Johnson, David Nathan. Exiles and Intrigue: Francisco I. Madero and the Mexican Revolutionary Junta in San Antonio, 1910-1911. San Antonio: 2001.
This is a reprint of a master’s thesis done at Trinity University in 1975. Johnson follows Madero’s activities in the city as he rallied support to overthrow the Díaz regime in Mexico. Here he prepared the “Plan of San Luis Potosí” (calling for new elections), organized resistance and raised arms. Madero arrived in the city in October of 1910 and returned to Mexico in February of 1911, where he was elected President later that year.

 

Lester, Stacy R. “Bryan Callaghan versus the Reformers: 1905 – 1912.” M. A. Thesis, Trinity University, 1976.
Callaghan was a classic political boss whose strength lay in the immigrant vote, but whose regime was honest. In his last years in office San Antonio’s longstanding mayor met with opposition from the city’s business and professional elite who were interested in removing partisanship from elections and government. Following his death in 1912 the reformers finally succeeded in getting the city to adopt the commission form of government. Relies mainly on local newspapers and government documents. (81 pp.)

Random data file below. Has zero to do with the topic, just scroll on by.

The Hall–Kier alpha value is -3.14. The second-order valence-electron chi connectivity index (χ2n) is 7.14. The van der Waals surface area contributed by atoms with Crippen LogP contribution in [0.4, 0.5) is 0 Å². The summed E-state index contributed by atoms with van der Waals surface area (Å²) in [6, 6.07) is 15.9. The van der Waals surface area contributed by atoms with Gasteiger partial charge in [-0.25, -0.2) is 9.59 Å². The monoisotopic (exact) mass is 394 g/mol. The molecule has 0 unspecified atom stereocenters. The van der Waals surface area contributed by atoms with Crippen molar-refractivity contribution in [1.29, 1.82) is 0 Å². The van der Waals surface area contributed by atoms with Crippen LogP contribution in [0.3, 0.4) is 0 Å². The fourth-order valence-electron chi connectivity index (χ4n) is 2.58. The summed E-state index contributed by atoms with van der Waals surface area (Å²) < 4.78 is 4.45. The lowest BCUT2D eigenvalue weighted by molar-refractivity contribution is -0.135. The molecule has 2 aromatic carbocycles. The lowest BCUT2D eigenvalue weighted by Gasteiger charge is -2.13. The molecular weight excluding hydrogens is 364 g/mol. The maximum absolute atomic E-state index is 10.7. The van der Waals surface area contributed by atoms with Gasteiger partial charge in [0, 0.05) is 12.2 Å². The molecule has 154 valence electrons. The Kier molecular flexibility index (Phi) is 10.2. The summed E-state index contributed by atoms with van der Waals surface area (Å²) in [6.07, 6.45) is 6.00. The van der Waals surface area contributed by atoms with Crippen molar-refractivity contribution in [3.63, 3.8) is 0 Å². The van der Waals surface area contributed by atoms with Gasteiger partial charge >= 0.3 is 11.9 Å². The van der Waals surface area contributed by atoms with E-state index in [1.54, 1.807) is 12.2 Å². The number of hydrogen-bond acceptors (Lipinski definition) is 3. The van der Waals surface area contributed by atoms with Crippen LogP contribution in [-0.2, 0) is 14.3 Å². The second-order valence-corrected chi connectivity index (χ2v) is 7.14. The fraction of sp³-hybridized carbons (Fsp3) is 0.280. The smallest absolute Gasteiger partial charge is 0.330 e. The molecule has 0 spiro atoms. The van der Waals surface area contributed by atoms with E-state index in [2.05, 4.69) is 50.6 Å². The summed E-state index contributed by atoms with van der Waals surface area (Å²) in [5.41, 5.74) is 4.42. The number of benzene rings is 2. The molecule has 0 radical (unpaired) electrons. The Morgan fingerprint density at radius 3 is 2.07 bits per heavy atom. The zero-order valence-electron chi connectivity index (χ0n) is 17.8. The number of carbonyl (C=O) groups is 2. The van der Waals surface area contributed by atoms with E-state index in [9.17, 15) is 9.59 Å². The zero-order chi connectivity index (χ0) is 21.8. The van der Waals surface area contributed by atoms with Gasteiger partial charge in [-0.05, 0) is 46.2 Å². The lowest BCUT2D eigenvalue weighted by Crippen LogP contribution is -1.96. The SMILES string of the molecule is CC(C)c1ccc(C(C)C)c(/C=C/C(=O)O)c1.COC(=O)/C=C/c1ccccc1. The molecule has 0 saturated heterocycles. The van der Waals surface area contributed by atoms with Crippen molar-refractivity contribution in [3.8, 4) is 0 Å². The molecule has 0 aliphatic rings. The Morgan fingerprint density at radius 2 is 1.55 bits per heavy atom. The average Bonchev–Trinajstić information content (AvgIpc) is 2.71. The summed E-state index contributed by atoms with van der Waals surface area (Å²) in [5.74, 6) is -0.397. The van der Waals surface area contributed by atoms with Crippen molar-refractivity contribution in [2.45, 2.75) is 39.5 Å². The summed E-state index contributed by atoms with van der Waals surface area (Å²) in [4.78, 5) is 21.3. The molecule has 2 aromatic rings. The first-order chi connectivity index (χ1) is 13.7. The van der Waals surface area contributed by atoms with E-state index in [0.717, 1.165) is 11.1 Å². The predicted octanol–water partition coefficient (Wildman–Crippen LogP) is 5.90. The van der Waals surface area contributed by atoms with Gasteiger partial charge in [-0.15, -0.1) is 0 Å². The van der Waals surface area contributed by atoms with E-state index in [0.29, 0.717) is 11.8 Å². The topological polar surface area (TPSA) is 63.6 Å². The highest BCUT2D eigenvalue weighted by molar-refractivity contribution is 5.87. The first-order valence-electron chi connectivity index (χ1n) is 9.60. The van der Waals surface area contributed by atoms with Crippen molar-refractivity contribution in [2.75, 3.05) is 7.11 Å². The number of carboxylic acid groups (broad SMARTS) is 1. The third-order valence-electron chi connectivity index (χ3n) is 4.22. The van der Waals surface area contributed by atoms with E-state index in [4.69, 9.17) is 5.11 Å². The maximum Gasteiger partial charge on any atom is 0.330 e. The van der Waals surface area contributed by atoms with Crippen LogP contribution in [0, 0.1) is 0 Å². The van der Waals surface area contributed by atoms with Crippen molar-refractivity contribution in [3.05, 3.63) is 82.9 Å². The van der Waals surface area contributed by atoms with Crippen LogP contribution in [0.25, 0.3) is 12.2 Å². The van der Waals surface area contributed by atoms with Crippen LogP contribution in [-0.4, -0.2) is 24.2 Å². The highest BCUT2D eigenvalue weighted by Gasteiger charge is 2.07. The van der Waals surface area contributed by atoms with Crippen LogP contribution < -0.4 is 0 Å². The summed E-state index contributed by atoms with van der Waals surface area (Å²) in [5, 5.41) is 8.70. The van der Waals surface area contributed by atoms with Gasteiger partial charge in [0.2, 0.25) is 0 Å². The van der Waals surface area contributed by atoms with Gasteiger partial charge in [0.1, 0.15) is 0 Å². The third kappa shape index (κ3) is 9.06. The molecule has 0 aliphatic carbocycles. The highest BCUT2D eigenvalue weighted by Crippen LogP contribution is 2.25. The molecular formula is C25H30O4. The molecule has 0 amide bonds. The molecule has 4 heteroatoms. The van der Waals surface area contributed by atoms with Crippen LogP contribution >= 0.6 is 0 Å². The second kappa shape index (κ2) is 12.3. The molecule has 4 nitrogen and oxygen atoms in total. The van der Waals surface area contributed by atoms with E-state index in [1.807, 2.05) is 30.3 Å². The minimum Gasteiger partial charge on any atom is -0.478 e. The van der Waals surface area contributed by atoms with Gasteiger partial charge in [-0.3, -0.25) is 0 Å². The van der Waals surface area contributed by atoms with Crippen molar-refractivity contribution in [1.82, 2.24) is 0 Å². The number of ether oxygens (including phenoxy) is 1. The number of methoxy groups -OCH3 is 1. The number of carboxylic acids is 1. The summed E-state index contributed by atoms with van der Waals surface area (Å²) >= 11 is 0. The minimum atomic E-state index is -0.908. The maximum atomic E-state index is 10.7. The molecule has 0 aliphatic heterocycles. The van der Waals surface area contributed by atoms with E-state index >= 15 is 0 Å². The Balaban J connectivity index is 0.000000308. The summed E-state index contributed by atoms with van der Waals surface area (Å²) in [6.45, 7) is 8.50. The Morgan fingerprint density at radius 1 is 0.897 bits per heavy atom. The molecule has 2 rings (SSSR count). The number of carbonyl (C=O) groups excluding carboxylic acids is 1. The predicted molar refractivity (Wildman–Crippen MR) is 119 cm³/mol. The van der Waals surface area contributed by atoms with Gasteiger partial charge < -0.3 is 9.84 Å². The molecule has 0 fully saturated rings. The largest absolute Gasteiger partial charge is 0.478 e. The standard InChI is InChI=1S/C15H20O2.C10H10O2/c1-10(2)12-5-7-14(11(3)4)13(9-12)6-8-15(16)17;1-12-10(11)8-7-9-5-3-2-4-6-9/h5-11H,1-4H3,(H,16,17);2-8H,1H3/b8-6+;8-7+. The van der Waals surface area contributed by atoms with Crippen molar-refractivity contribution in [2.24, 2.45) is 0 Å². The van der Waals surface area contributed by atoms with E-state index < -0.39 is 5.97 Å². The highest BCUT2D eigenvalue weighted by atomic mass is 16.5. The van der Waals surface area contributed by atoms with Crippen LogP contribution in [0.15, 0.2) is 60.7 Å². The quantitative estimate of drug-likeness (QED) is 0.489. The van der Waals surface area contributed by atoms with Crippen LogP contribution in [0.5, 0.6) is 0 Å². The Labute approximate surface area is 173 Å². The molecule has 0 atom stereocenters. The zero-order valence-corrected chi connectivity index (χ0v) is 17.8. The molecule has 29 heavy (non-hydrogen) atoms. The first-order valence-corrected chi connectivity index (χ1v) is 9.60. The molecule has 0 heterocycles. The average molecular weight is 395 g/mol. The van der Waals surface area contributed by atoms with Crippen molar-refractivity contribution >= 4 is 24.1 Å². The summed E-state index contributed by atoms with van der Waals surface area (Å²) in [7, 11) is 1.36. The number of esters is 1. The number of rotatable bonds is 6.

Longoria, Mario D. “Revolution, Visionary Plan, and Marketplace: A San Antonio Incident.” Aztlan 12 (Autumn 1981): 211 – 26.
Tensions swelled along the border after the outbreak of the Mexican revolution in 1910. Radical documents like the Plan de San Diego (reprinted in the Appendix) urged Mexicans on both sides of the border initiate an uprising against Anglos to liberate the Southwest and perhaps rejoin it with Mexico. This provides the context to an incident in San Antonio on August 13, 1915. A crowd of about 1,000 listened to speakers in the marketplace denounce the U. S. government and its persecution of Mexican Americans. The police broke up the meeting and arrested 23 Mexicans, whom they charged with treason. Only a mysterious J. A. Hernandez was prosecuted by the government, but his sentence was later revoked.

 

Martinez-Catsam, Ana Luisa. “Frontier of Dissent: El Regidor, the Regime of Porfirio Díaz, and the Transborder Community.” Southwestern Historical Quarterly 112 (Apr. 2009): 388 – 408.